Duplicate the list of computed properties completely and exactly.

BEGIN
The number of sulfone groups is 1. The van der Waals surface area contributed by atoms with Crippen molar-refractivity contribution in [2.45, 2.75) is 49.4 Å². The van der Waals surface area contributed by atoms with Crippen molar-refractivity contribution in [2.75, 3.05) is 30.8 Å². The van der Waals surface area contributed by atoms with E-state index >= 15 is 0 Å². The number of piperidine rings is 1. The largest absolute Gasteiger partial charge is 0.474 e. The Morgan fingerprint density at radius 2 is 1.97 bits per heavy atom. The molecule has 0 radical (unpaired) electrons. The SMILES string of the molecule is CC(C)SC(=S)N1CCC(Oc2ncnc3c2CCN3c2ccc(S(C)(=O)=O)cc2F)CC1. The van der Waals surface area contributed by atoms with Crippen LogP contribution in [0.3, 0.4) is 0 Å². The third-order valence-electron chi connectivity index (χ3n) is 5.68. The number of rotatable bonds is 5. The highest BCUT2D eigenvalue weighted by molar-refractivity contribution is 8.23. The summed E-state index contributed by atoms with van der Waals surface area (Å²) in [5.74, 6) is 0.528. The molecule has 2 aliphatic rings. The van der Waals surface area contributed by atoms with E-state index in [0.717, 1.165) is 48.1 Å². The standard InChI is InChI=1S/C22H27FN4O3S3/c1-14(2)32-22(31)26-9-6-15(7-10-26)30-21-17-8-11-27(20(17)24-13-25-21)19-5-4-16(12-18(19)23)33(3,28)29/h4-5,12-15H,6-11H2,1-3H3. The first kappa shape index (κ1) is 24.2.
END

The number of sulfone groups is 1. The van der Waals surface area contributed by atoms with Crippen molar-refractivity contribution in [2.45, 2.75) is 49.4 Å². The van der Waals surface area contributed by atoms with Crippen molar-refractivity contribution in [2.75, 3.05) is 30.8 Å². The van der Waals surface area contributed by atoms with E-state index >= 15 is 0 Å². The number of piperidine rings is 1. The largest absolute Gasteiger partial charge is 0.474 e. The Morgan fingerprint density at radius 2 is 1.97 bits per heavy atom. The molecule has 0 radical (unpaired) electrons. The SMILES string of the molecule is CC(C)SC(=S)N1CCC(Oc2ncnc3c2CCN3c2ccc(S(C)(=O)=O)cc2F)CC1. The van der Waals surface area contributed by atoms with Crippen LogP contribution in [0.3, 0.4) is 0 Å². The third-order valence-electron chi connectivity index (χ3n) is 5.68. The number of rotatable bonds is 5. The highest BCUT2D eigenvalue weighted by molar-refractivity contribution is 8.23. The summed E-state index contributed by atoms with van der Waals surface area (Å²) in [5.74, 6) is 0.528. The molecule has 2 aliphatic rings. The van der Waals surface area contributed by atoms with E-state index in [0.717, 1.165) is 48.1 Å². The standard InChI is InChI=1S/C22H27FN4O3S3/c1-14(2)32-22(31)26-9-6-15(7-10-26)30-21-17-8-11-27(20(17)24-13-25-21)19-5-4-16(12-18(19)23)33(3,28)29/h4-5,12-15H,6-11H2,1-3H3. The first kappa shape index (κ1) is 24.2.